I wasn’t exactly sure how my bmag article on The Meaning of Life by Spencer J. Howson aged 17 ¾ would go down when I included extracts in my last column. I’m pleased to report the reaction was overwhelmingly positive.

My favourite from The Meaning of Life was from Julia Baker, a snake-catcher on Brisbane’s northside, who tells me she is about to start crowd-funding a TV show about her reptile-wrangling adventures.

Julia wrote: “Wow!! That is very impressive for a 17 year old! It took me over 40 years to realise that by doing things that make ourselves happy first, we are then naturally driven as humans to share that happiness and help create it in others. A win/win situation. Brilliantly written Spencer!

“The reason for working on and wanting this TV series so badly it hurts is my vision for what I want to do after it. I want to go into schools and speak in front of people that need an inspiration from someone that came from nothing, was pretty much labelled stupid, and show them how to set goals, dream big and achieve!”

You can count on some cash from me, Julia!  Keep an eye on www.facebook.com/snakesheila.

Here’s my article in case you missed it:

The meaning of life:

I’m about to quote a very private essay I wrote when I was 17. I recorded the words into a micro-cassette recorder whilst lying in bed, then transcribed and finessed my late-night philosophising into a written document to be packed away in a box and not revisited until later in life.

This is the first time since then – since February 3rd 1990 – that I’ve looked at these three typed and dot-matrix-printed pages yet I have often thought about what I wrote and how I still agree with 17-year-old me. The essay is entitled – cue the dramatic music – “The Meaning of Life”.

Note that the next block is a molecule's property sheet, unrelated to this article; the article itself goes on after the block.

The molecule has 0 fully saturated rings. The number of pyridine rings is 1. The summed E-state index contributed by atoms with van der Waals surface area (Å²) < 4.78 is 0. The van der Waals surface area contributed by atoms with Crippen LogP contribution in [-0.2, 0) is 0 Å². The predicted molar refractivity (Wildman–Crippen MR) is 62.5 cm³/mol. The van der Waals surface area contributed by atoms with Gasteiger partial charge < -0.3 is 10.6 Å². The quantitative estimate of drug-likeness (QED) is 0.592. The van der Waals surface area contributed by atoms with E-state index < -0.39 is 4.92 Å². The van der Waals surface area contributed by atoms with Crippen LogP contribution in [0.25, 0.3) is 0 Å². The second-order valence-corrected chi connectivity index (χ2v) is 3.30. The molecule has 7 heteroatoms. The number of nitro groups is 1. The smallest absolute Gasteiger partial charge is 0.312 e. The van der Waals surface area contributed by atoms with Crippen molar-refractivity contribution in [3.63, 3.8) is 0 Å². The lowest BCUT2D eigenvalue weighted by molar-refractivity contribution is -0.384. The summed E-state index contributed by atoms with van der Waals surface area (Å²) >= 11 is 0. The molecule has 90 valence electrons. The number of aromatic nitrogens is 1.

What inspired me to share this will you now was a blackboard outside a clothing shop in Toowong. On the board were the words: “Do more of what makes YOU happy”.

It stopped me in my tracks. On the surface, it might seem an egotistical approach to life. But I believe much good can and does come from people pleasing themselves.

Seventeen-year-old Spencer takes up the story: “While we cannot answer why we are here, we can explain why we do the things we do.

“Having resigned to the fact that we are here, and that we are only here for a short time, humans all attempt to make the most of that time. It is my firm belief that every human being seeks pleasure as the number one lifetime goal.

“No-one ever does anything that does not bring pleasure or prevent displeasure. Every single human action has pleasure as its goal. Even the hero who risks his life to save a child from a burning house does so to prevent the possible displeasure he would otherwise feel for not trying.

“Given there is no reason, no why, no explanation for us being here, why do people breed more people? Again, for the pleasure. The pleasure of parenting, the pleasure of resuscitating the marriage, or the pleasure of security and care in the senior years”.

At this point, the essay really does start to sound like it was a written by a wide-eyed innocent 17-year-old boy, but I said I would share it with you so here goes:

“The ultimate pleasures, according to the Krishna movement, are eating and sex. You can only eat so much before you become ill, and even sex has its limits.” How funny.

I’ll save you several paragraphs and jump to the conclusion: “Now we are coming closer to the meaning of life. Lifestyle, it would appear, is a conscious attempt to make the most of a limited lifetime. Whilst there is no reason for life, there is a reason for lifestyle.” It goes on (and on and on) but you get the idea.

Over the years, whenever I’ve heard about people doing great deeds, I’ve found myself asking the question: are they getting pleasure from this? Invariably, yes, they are.  And it’s not a bad thing. Happiness is not a dirty word.

Charity workers, from Meals on Wheels kitchens in Brisbane to orphanages in third world countries, are all harnessing their own desire for happiness and using it to help others. Even those working within church organisations who would say they are serving God are also making themselves happier in the process.

As that blackboard said, “Do more of what makes YOU happy”.

To take it one step further, I would just say that if you can find a way of helping others that makes you happy, then you’ve hit the jackpot!